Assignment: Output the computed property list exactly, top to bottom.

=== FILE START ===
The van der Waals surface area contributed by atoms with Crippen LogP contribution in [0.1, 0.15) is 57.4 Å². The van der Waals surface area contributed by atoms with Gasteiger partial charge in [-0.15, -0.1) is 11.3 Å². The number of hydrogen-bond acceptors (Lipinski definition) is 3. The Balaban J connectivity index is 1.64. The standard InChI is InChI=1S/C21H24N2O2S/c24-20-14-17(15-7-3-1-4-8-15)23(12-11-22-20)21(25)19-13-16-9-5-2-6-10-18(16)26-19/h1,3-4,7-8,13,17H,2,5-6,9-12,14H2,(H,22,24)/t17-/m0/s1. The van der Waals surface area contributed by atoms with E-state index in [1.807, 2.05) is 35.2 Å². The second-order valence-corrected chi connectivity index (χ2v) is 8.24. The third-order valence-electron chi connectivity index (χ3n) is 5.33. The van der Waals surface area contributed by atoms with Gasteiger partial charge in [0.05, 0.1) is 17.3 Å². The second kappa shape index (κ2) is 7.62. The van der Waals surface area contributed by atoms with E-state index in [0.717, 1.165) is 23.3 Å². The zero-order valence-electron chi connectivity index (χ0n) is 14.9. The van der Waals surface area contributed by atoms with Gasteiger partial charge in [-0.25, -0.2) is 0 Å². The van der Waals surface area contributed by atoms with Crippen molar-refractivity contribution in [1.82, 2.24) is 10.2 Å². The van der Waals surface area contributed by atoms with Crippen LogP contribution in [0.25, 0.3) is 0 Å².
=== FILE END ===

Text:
The van der Waals surface area contributed by atoms with Crippen LogP contribution in [0.1, 0.15) is 57.4 Å². The van der Waals surface area contributed by atoms with Gasteiger partial charge in [-0.15, -0.1) is 11.3 Å². The number of hydrogen-bond acceptors (Lipinski definition) is 3. The Balaban J connectivity index is 1.64. The standard InChI is InChI=1S/C21H24N2O2S/c24-20-14-17(15-7-3-1-4-8-15)23(12-11-22-20)21(25)19-13-16-9-5-2-6-10-18(16)26-19/h1,3-4,7-8,13,17H,2,5-6,9-12,14H2,(H,22,24)/t17-/m0/s1. The van der Waals surface area contributed by atoms with E-state index in [1.807, 2.05) is 35.2 Å². The second-order valence-corrected chi connectivity index (χ2v) is 8.24. The third-order valence-electron chi connectivity index (χ3n) is 5.33. The van der Waals surface area contributed by atoms with Gasteiger partial charge in [0.05, 0.1) is 17.3 Å². The second kappa shape index (κ2) is 7.62. The van der Waals surface area contributed by atoms with E-state index in [0.717, 1.165) is 23.3 Å². The zero-order valence-electron chi connectivity index (χ0n) is 14.9. The van der Waals surface area contributed by atoms with Gasteiger partial charge in [-0.25, -0.2) is 0 Å². The van der Waals surface area contributed by atoms with Crippen molar-refractivity contribution in [1.82, 2.24) is 10.2 Å². The van der Waals surface area contributed by atoms with Crippen LogP contribution in [0.25, 0.3) is 0 Å².